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Vatican summit to create child protection task force

Teams belonging to the unit will look to help bishops draw up and implement measures to safeguard minors
Vatican summit to create child protection task force

A file image of Father Hans Zollner, SJ, who one of the organizers putting together a task force made up of child protection experts. (Photo by Gabriel Bouys/AFP)

Carol Glatz, Catholic News Service
International
January 28, 2019
Since the work of child protection must continue after a February meeting at the Vatican on safeguarding, one organizer said they plan on creating a "task force" with teams on every continent.

The task force would be just one of a number of "concrete measures that we want to offer the bishops of the world," Jesuit Father Hans Zollner told the Vatican newspaper, L'Osservatore Romano on Jan. 24.

"One of our main ideas," he said, "is that this encounter is another step along a long journey that the church has begun and that will not end with this meeting," which will bring presidents of the world's bishops' conferences, the heads of the Eastern Catholic churches and representatives of the leadership groups of men's and women's religious orders to the Vatican Feb. 21-24.

A task force made up of child protection experts "will probably be instituted in the various continents where the church is present," and they will travel from place to place, said Father Zollner, who is a member of the meeting's four-person organizing committee, president of the Centre for the Protection of Minors at the Pontifical Gregorian University and a member of the Pontifical Commission for the Protection of Minors.

"They will be able to find out about the guidelines that the bishops' conferences are about to implement, what point they are at in this process and what they may need," he said.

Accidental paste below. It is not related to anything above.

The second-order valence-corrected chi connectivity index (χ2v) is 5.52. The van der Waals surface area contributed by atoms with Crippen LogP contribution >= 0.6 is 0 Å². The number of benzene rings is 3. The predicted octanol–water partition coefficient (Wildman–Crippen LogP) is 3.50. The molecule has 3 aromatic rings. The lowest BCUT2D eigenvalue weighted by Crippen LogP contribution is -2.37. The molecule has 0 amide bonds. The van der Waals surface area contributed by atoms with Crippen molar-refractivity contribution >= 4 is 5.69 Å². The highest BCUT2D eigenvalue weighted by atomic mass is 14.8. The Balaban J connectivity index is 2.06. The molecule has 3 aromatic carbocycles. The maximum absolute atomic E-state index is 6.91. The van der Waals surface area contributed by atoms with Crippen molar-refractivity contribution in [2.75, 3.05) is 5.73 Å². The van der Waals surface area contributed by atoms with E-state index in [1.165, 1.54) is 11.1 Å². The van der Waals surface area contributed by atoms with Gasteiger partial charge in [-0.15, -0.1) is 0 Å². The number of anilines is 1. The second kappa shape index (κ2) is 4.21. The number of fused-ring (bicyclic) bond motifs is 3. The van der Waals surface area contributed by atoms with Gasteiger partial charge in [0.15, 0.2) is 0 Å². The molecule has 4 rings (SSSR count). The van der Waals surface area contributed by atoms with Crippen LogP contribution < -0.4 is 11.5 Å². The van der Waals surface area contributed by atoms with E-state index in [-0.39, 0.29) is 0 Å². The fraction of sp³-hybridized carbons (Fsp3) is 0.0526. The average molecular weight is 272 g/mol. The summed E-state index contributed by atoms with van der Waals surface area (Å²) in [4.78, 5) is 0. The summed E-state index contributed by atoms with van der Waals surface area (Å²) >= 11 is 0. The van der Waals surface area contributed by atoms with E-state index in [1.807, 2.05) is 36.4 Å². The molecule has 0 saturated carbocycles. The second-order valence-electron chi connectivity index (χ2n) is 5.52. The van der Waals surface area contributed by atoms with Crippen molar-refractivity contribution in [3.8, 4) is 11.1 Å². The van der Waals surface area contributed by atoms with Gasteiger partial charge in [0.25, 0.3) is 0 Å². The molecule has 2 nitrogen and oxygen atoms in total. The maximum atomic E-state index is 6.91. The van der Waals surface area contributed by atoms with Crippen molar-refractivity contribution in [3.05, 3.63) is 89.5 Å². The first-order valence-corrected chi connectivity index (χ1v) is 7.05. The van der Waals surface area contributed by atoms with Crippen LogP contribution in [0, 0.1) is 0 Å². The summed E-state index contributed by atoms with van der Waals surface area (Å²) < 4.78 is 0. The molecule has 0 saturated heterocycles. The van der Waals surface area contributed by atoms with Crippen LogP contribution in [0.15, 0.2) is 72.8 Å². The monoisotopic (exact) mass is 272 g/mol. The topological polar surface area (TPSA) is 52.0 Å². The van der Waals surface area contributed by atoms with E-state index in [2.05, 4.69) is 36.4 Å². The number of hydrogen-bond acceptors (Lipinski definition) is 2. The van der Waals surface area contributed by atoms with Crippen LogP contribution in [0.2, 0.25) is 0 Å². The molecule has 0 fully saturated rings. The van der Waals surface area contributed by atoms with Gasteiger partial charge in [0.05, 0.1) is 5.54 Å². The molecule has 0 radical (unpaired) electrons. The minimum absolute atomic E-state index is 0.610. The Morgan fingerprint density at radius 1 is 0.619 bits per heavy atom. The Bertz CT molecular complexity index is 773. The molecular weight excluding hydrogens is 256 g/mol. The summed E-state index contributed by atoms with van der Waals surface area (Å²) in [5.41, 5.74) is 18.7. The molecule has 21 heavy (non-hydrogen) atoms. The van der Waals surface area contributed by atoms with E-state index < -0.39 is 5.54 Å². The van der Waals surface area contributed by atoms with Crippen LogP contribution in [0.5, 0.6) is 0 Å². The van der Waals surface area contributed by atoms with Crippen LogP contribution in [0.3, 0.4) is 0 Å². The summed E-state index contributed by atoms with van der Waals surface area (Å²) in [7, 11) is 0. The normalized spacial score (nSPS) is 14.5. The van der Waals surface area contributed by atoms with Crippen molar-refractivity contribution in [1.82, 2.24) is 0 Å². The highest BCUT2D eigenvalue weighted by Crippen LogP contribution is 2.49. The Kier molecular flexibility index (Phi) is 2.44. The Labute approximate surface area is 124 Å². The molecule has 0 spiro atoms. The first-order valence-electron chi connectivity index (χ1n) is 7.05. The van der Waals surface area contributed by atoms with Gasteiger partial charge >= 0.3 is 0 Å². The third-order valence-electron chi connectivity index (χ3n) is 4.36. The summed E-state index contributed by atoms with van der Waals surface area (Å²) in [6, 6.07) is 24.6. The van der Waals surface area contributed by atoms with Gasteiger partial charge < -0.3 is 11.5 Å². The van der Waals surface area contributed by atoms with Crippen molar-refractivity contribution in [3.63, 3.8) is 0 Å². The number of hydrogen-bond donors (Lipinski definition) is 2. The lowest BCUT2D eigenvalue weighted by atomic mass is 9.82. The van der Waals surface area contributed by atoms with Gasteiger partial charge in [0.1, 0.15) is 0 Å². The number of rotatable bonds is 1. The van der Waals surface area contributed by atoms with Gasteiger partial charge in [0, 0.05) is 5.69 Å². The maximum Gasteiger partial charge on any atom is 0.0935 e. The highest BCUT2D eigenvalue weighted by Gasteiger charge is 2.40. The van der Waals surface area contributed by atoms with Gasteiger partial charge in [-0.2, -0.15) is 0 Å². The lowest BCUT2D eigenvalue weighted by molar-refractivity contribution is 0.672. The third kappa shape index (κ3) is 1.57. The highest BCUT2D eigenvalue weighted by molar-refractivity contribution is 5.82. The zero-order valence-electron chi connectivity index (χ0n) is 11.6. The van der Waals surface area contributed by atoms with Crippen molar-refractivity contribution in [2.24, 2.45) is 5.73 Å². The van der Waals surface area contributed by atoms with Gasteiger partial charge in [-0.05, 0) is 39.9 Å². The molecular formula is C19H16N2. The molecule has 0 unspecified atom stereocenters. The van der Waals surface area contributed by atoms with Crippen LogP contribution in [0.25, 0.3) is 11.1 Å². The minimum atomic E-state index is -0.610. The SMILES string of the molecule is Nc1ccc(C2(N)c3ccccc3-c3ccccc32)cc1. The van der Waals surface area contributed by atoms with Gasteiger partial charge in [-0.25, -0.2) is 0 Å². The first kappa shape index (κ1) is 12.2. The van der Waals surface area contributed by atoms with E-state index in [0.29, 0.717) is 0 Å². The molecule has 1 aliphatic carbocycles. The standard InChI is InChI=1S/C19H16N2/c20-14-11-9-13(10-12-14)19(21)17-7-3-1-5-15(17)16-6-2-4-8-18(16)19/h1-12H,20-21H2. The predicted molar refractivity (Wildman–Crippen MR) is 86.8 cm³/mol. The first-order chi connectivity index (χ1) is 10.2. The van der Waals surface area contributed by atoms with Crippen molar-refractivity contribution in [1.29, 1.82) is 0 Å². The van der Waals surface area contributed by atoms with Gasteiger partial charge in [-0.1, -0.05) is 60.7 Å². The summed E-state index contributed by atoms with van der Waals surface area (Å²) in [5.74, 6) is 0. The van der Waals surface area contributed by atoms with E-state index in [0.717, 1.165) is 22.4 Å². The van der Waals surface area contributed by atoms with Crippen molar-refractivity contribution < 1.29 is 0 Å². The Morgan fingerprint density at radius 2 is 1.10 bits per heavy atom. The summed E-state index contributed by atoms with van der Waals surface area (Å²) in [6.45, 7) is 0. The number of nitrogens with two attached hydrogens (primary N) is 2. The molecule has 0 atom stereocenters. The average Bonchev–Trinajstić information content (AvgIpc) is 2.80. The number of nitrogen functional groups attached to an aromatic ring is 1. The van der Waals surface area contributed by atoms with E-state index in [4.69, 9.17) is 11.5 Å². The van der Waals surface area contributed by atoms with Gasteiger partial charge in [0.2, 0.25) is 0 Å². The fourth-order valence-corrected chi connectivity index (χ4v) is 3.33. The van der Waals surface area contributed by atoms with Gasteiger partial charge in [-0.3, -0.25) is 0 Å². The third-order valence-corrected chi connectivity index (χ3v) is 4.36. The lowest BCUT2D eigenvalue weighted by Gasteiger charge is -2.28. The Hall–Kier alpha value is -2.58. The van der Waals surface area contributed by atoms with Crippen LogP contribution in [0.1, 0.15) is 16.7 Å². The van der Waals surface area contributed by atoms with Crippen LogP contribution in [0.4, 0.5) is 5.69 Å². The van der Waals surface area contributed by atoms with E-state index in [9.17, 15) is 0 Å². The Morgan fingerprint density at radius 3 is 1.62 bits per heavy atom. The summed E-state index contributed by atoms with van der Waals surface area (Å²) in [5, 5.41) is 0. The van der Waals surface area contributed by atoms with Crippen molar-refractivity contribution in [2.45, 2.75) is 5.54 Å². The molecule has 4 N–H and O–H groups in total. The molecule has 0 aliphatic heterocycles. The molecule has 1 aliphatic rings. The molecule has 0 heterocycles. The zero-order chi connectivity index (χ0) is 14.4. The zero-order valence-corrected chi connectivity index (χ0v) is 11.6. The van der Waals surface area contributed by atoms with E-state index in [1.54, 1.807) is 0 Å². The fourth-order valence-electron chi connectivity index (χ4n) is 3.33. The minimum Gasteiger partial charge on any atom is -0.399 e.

"They will seek to understand how they can help [the bishops], how to provide them information," but also share with them "the most valuable solutions that have already been tried out on other continents," said Father Zollner.

That way, he said, the different "teams" of the task force should be able to help, "for years to come, to measure the success of this exercise of realizing one's own responsibility, even on the global level, in the face of public expectations."

In the newspaper interview, Father Zollner said organizers hope all those who attend the meeting will clearly understand current norms and the issues of responsibility and transparency when it comes to safeguarding minors from abuse and will "truly be able to implement what has been talked about."

"And finally, we want to see how we can make it so that they not only understand the procedures, the norms" to follow concerning safeguards and handling allegations, "but also how we can motivate people to dedicate themselves to put things into action and not dilly-dally."

Another resource available in the run-up to the summit is a collection of articles published by the Jesuit journal, La Civilta Cattolica.  

Titled "Safeguarding," it is part of the journal's "Perspectives" series and is available in English. The reprinted articles from 2002 to 2018 give readers a closer look at the scandal of sexual abuse and its psychological and spiritual aspects.

The volume outlines what has been done the past two decades, "the renewal of canonical norms, the formulation of guidelines by episcopal conferences, the development of formation projects and other initiatives, and also some significant recent letters by Pope Francis. It also enumerates a series of key issues the meeting will have to confront," said the journal's director, Jesuit Father Antonio Spadaro.

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